If I asked you to think of a typical Thanksgiving meal, a very New England-influenced menu would come to mind: turkey, gravy, stuffing, mashed potatoes, sweet potatoes, green beans, cranberry sauce, pumpkin pie. But the actual food that appears on tables across the country for this uniquely North American holiday is surprisingly diverse. So, how—and why—do Thanksgiving menus vary across the U.S.?

Dispelling the Myth

Despite what your elementary school teacher may have told you, the first Thanksgiving didn’t actually happen the way you think it did, with the Pilgrims and indigenous people of Massachusetts gathering peacefully to feast together on the local bounty. While both groups did share meals and express gratitude for the food that sustained them, the Pilgrims regularly declared days of thanksgiving as a form of religious observance, which focused more on prayer than eating. In fact, some even involved fasting.

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It wasn’t until 1863, during the Civil War, that President Lincoln declared Thanksgiving a federal holiday at the behest of Sarah Josepha Hale, the influential editor of Godey’s Lady’s Book. Prior to that, Thanksgiving was celebrated on different days from state to state (if it was celebrated at all). Once established nationally, people clung to the idea of a romanticized New England Thanksgiving feast, just like the one they thought was enjoyed by our nation’s forefathers. At the time, Americans were seeking a way to celebrate a shared history as a counterpoint to the growing political, social, and cultural divides. Coming together over a celebratory meal, it seems, was the answer.

According to Dr. Lucy Long, director of the Center for Food and Culture and adjunct professor at Bowling Green State University, Thanksgiving continued to be based on the New England paradigm well into the 1930s. After World War I, “people were looking for things to grab onto to represent togetherness,” she says. Just as they did during the Civil War, Americans focused on Thanksgiving as “the national meal” in an effort to create cultural and political unity. As such, certain dishes, especially turkey, have become iconic. Not only is it a symbol of abundance, says Long, but it’s also a very American meat that’s “grounded in geographic place.”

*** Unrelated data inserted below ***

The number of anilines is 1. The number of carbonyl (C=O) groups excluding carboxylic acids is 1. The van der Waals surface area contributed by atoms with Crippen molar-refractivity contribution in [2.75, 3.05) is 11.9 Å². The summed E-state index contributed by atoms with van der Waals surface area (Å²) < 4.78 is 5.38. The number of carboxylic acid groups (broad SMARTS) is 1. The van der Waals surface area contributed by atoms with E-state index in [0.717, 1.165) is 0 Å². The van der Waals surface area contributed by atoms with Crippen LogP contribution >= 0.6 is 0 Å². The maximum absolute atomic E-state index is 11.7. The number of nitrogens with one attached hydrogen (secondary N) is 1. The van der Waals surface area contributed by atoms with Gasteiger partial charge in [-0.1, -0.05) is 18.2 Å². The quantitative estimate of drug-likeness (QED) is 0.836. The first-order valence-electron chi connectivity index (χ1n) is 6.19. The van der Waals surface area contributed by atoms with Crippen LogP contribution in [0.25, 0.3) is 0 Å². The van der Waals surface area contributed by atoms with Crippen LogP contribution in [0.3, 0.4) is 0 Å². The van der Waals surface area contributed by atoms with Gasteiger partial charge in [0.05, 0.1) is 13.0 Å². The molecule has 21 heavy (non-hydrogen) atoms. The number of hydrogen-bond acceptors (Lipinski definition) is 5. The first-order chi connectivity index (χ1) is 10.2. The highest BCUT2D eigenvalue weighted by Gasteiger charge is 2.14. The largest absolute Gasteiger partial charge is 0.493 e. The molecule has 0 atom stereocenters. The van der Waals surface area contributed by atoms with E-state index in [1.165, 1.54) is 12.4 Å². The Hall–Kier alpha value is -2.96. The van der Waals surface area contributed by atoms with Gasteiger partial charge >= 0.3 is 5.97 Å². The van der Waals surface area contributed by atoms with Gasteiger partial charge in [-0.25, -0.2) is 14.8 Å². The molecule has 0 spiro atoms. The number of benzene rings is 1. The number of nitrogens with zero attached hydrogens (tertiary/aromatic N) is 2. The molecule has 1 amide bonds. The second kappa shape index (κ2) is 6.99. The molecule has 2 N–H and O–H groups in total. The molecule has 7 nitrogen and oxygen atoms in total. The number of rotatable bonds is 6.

Going Beyond New England

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Yes, plenty of Americans do end up eating pretty much the same thing for Thanksgiving, regardless of where they live. But regional differences do exist. New Englanders are more likely to indulge in oyster stuffing and creamed onions. In the South, it’s not unusual to have a ham in addition to a turkey, or to serve mac and cheese alongside it. And in the Midwest, the green bean casserole still reigns supreme. As for the West Coast? Well, San Francisco-based author and food studies professor Dr. Erica J. Peters insists that Californians tend to associate Thanksgiving and Christmas with fresh crab, since the local Dungeness crab season historically begins in November or December.

The variations don’t stop there. Drop in on households along the border from Texas to California and you’ll most likely find tamales at Thanksgiving and Christmas dinners according to Richard Foss, a consulting historian for the Autry Museum of the American West in Los Angeles. “Tamales are also a popular way to use leftovers and small bits of meat from the carving board.”

Using condiments to represent your region and ethnicity is pretty typical, according to Long. “For those who want to celebrate their Mexican heritage, it’s becoming more and more common to have a mole sauce (with turkey),” she says. Over the past few decades, pavochón—turkey prepared much the same way as lechón, or roast suckling pig—has become a Thanksgiving mainstay in Puerto Rico. Likewise, says Foss, “I have had masala-rubbed turkey at the home of a South Indian friend, and when I asked a friend who is Chinese, she said that in her family, the turkey was likely to be flanked with dishes from her family’s community in Guangdong.”

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“Families make their own Thanksgiving traditions,” says author and food historian Dr. Jessica Harris. “They come out of a lot of things. Not just race or ethnicity, but their geographic location and their family history. The classic example is, as African Americans, we have sweet potato pie, and other people have pumpkin pie. It’s as simple as that.”

Inevitably, wherever we celebrate, we all have our favorite dishes. Whether it’s your German Aunt’s side of sauerkraut she brings to serve alongside the turkey (which is actually a thing in Baltimore) or your grandmother’s secret apple pie only you know how to bake (sorry cousins!), we tend to cling to our traditions when it comes to figuring out our Thanksgiving menu. And yet, it’s worth remembering there’s nothing wrong with incorporating or even inventing some of your own MVPs. After all, who doesn’t like tamales?  

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